This sudden glint of optimism comes as a surprising and confounding about-face, given the preponderance of doom and gloom that precedes it, and yet for David Wallace-Wells, parent to a child born while this blunt screed was being written, the primal instinct to survive and the desire for meaning may be sufficient fuel for his rejection of despair, despite the preponderance of scientific arguments for a worst-case scenario.

This guest post is by Martin Zimmerman, who writes from Charlotte, North Carolina, where he is an urban planner, free-lance journalist, and sustainable city activist.

The World Below: A Tour of Earth from the International Space Station

The International Space Station circles our planet 15.5 times per day at a speed of 17,000 miles per hour. Through a compilation of high-resolution time lapse video taken by NASA astronauts on the station, Philadelphia-based videographer Bruce W. Berry Jr. has created a mesmerizing tour of the Earth.

Rivers spread like veins through the landscape. Weather patterns churn with visceral power over snow-covered mountains. As night falls on the surface, tightly-packed cities light up like beacons. Above, aurorae dance across the stratosphere.

At the end of the video, the thin yellow line demarking the outer edge of the Earth’s atmosphere — which is actually “light emissions caused by chemical reactions of oxygen, sodium, ozone, and nitrogen” — slides into view.

With the help of an epic soundtrack — a piece called Journey to the Line by Hans Zimmer — Berry has created a dramatic journey over the surface of our planet, which appears like a single living organism. An Earthrise for the video age.

If you are interested in knowing what landscapes were filmed, Berry provides a list of places captured from the space station.

A Model Plan for Protecting Vital Coastal Habitats

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Conserving California’s Coastal Habitats / The Nature Conservancy

Sea level rise is coming, and its impacts will be far reaching. For the state of California, the threat of sea level rise may prove existential. More than two-thirds of its population lives in the states’ 21 coastal counties, which are responsible for 85 percent of the state’s GDP.

However, sea level rise will not just impact human activity. Rising tides will also drastically alter, and in some cases destroy, important coastal habitats. Conserving California’s Coastal Habitats, a new report from The Nature Conservancy, provides a startling analysis of the future of California’s coast and charts a path forward for coastal conservation efforts.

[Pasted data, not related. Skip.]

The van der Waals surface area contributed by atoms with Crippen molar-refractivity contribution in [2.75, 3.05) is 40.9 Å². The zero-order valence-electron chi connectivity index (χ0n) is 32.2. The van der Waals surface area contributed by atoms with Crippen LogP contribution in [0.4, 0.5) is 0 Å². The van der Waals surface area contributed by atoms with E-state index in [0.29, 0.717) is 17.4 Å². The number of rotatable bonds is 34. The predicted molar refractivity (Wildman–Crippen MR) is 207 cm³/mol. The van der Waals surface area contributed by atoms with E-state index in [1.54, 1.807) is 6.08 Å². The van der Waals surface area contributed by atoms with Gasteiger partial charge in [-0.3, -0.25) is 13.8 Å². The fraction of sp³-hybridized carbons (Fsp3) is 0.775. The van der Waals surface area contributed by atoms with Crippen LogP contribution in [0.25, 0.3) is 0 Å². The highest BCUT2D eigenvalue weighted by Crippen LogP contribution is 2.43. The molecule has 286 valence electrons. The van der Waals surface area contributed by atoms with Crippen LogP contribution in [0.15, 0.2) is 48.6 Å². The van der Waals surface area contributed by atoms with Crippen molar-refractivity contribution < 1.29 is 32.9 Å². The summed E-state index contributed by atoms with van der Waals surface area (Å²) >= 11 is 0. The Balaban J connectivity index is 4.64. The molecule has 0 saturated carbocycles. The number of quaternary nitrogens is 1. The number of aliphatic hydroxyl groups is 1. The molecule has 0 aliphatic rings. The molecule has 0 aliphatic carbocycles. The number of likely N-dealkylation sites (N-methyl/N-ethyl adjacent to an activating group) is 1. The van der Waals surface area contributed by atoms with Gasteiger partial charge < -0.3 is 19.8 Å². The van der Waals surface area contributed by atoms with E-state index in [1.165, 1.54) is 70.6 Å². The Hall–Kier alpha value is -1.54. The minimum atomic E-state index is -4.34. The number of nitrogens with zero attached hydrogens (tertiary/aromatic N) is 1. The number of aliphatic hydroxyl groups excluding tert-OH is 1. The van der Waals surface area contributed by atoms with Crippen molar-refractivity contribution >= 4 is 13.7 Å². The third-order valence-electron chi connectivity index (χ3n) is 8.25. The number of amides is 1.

The California coast represents the most biodiverse region in the country’s most biodiverse state, lending nationwide significance to coastal conservation efforts there. “The state of California has been a leader in environmental policy for over a century,” say the report’s authors, praising the state’s “legacy of coastal conservation.”

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California’s coastline / Sue Pollock, The Nature Conservancy

However, current policy and decision-making frameworks have been “developed to reflect static existing conditions and are not well suited for the dynamic needs of adapting to sea level rise,” the authors warn.

At risk are “nesting areas along global migrations for diversity of species, as well as nesting and pupping habitat, nursery habitat, and important feeding grounds critical to populations of many species, some which are found nowhere else in the world.”

Sea level rise threatens areas of human settlement and activity, too. The conversion of land to tidal and subtidal coastline will reduce the size of natural buffers, providing less protection to human settlements in coastal flooding events. Saltwater intrusion will impact agriculture. According to the Conservancy, sea level rise and the flooding this will cause could damage or destroy nearly $100 billion worth of property along the California coast by 2100.

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Coastal infrastructure is at risk from sea level rise / Thomas Dunklin

The report’s authors used GIS to identify and map the coastal habitats, ecosystems, and infrastructure most at risk from sea level rise. They based their projections on two and five feet of sea level rise, which they say are in keeping with projections issued by the California Coastal Commission. The authors then developed metrics to measure the potential impact of sea level rise on a given area and the area’s vulnerability and ability to adapt.

Their findings are worrying. “As much as 25 percent of the existing public conservation lands within the analytic zone will be lost to subtidal waters,” they warn. Habitats for eight imperiled species will be completely inundated. Large portions of other significant coastal habitats are “highly vulnerable,” including 58 percent of rocky intertidal habitats, 60 percent of upper beaches, and 58 percent of regularly-flooded estuarine marshes. “At least half of the documented haul-outs for Pacific harbor seals and Northern elephant seals, and nesting habitats for focal shorebirds like black oystercatchers, are also highly vulnerable.”

Maps show that habitats in the San Francisco Bay Area are particularly at risk. There, vulnerable landscapes and habitats–such as 87 percent of the state’s regularly-flooded estuarine marsh–will be trapped between rising seas on one side and human development on the other. “The built environment–including roads and other infrastructure–creates barriers that prevent coastal habitats from moving inland,” while “dikes, levees, and other water control features negatively impact the health and function” of these threatened landscapes.